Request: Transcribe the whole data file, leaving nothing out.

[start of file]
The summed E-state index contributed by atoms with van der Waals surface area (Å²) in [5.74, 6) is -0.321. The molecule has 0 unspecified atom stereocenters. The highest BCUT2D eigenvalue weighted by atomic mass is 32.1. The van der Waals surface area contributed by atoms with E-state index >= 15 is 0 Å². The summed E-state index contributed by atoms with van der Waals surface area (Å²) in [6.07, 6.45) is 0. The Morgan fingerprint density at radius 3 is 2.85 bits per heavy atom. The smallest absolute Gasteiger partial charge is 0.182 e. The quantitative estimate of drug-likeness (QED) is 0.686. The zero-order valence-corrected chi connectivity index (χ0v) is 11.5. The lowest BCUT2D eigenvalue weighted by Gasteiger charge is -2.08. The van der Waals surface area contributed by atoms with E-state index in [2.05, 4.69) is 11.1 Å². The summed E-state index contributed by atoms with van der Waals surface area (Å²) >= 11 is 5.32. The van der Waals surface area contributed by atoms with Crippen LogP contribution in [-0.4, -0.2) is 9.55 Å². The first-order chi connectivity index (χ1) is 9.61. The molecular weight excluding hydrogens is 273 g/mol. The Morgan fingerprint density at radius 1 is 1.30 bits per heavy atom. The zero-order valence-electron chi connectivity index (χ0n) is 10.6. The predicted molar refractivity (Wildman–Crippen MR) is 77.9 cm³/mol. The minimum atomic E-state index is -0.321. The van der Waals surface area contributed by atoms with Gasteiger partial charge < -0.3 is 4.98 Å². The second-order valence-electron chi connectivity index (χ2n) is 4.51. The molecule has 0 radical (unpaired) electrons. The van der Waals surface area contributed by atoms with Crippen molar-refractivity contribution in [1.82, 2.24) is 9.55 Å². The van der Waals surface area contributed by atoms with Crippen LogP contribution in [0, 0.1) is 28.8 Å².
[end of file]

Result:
The summed E-state index contributed by atoms with van der Waals surface area (Å²) in [5.74, 6) is -0.321. The molecule has 0 unspecified atom stereocenters. The highest BCUT2D eigenvalue weighted by atomic mass is 32.1. The van der Waals surface area contributed by atoms with E-state index >= 15 is 0 Å². The summed E-state index contributed by atoms with van der Waals surface area (Å²) in [6.07, 6.45) is 0. The Morgan fingerprint density at radius 3 is 2.85 bits per heavy atom. The smallest absolute Gasteiger partial charge is 0.182 e. The quantitative estimate of drug-likeness (QED) is 0.686. The zero-order valence-corrected chi connectivity index (χ0v) is 11.5. The lowest BCUT2D eigenvalue weighted by Gasteiger charge is -2.08. The van der Waals surface area contributed by atoms with E-state index in [2.05, 4.69) is 11.1 Å². The summed E-state index contributed by atoms with van der Waals surface area (Å²) >= 11 is 5.32. The van der Waals surface area contributed by atoms with Crippen LogP contribution in [-0.4, -0.2) is 9.55 Å². The first-order chi connectivity index (χ1) is 9.61. The molecular weight excluding hydrogens is 273 g/mol. The Morgan fingerprint density at radius 1 is 1.30 bits per heavy atom. The zero-order valence-electron chi connectivity index (χ0n) is 10.6. The predicted molar refractivity (Wildman–Crippen MR) is 77.9 cm³/mol. The minimum atomic E-state index is -0.321. The van der Waals surface area contributed by atoms with Gasteiger partial charge < -0.3 is 4.98 Å². The second-order valence-electron chi connectivity index (χ2n) is 4.51. The molecule has 0 radical (unpaired) electrons. The van der Waals surface area contributed by atoms with Crippen molar-refractivity contribution in [1.82, 2.24) is 9.55 Å². The van der Waals surface area contributed by atoms with Crippen LogP contribution in [0, 0.1) is 28.8 Å².